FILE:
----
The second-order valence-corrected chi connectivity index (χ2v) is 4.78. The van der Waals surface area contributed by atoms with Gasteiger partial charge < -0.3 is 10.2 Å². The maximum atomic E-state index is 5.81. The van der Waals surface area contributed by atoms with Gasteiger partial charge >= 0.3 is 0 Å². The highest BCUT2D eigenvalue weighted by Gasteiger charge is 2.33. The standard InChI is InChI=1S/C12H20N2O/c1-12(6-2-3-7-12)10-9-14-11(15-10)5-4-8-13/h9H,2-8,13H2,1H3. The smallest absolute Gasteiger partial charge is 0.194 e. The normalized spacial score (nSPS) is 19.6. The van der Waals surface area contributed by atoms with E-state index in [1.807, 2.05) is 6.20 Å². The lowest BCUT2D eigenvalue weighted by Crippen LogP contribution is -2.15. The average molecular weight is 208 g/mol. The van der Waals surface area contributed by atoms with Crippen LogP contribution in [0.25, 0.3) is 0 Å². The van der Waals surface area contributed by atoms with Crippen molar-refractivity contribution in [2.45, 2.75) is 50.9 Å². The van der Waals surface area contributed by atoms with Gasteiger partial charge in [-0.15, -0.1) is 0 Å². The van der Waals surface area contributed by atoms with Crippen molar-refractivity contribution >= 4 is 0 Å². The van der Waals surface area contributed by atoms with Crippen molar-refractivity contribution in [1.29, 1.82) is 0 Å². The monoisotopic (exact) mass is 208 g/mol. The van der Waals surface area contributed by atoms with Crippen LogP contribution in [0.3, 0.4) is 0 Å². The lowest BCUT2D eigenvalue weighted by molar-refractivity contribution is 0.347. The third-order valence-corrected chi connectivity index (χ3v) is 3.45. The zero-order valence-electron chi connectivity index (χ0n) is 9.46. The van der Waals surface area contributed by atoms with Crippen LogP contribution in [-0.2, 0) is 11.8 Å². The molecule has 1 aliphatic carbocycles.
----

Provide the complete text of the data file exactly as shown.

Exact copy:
The second-order valence-corrected chi connectivity index (χ2v) is 4.78. The van der Waals surface area contributed by atoms with Gasteiger partial charge < -0.3 is 10.2 Å². The maximum atomic E-state index is 5.81. The van der Waals surface area contributed by atoms with Gasteiger partial charge >= 0.3 is 0 Å². The highest BCUT2D eigenvalue weighted by Gasteiger charge is 2.33. The standard InChI is InChI=1S/C12H20N2O/c1-12(6-2-3-7-12)10-9-14-11(15-10)5-4-8-13/h9H,2-8,13H2,1H3. The smallest absolute Gasteiger partial charge is 0.194 e. The normalized spacial score (nSPS) is 19.6. The van der Waals surface area contributed by atoms with E-state index in [1.807, 2.05) is 6.20 Å². The lowest BCUT2D eigenvalue weighted by Crippen LogP contribution is -2.15. The average molecular weight is 208 g/mol. The van der Waals surface area contributed by atoms with Crippen LogP contribution in [0.25, 0.3) is 0 Å². The van der Waals surface area contributed by atoms with Crippen molar-refractivity contribution in [2.45, 2.75) is 50.9 Å². The van der Waals surface area contributed by atoms with Gasteiger partial charge in [-0.15, -0.1) is 0 Å². The van der Waals surface area contributed by atoms with Crippen molar-refractivity contribution >= 4 is 0 Å². The van der Waals surface area contributed by atoms with Crippen molar-refractivity contribution in [1.29, 1.82) is 0 Å². The monoisotopic (exact) mass is 208 g/mol. The van der Waals surface area contributed by atoms with Crippen LogP contribution in [0.3, 0.4) is 0 Å². The lowest BCUT2D eigenvalue weighted by molar-refractivity contribution is 0.347. The third-order valence-corrected chi connectivity index (χ3v) is 3.45. The zero-order valence-electron chi connectivity index (χ0n) is 9.46. The van der Waals surface area contributed by atoms with Crippen LogP contribution in [-0.2, 0) is 11.8 Å². The molecule has 1 aliphatic carbocycles.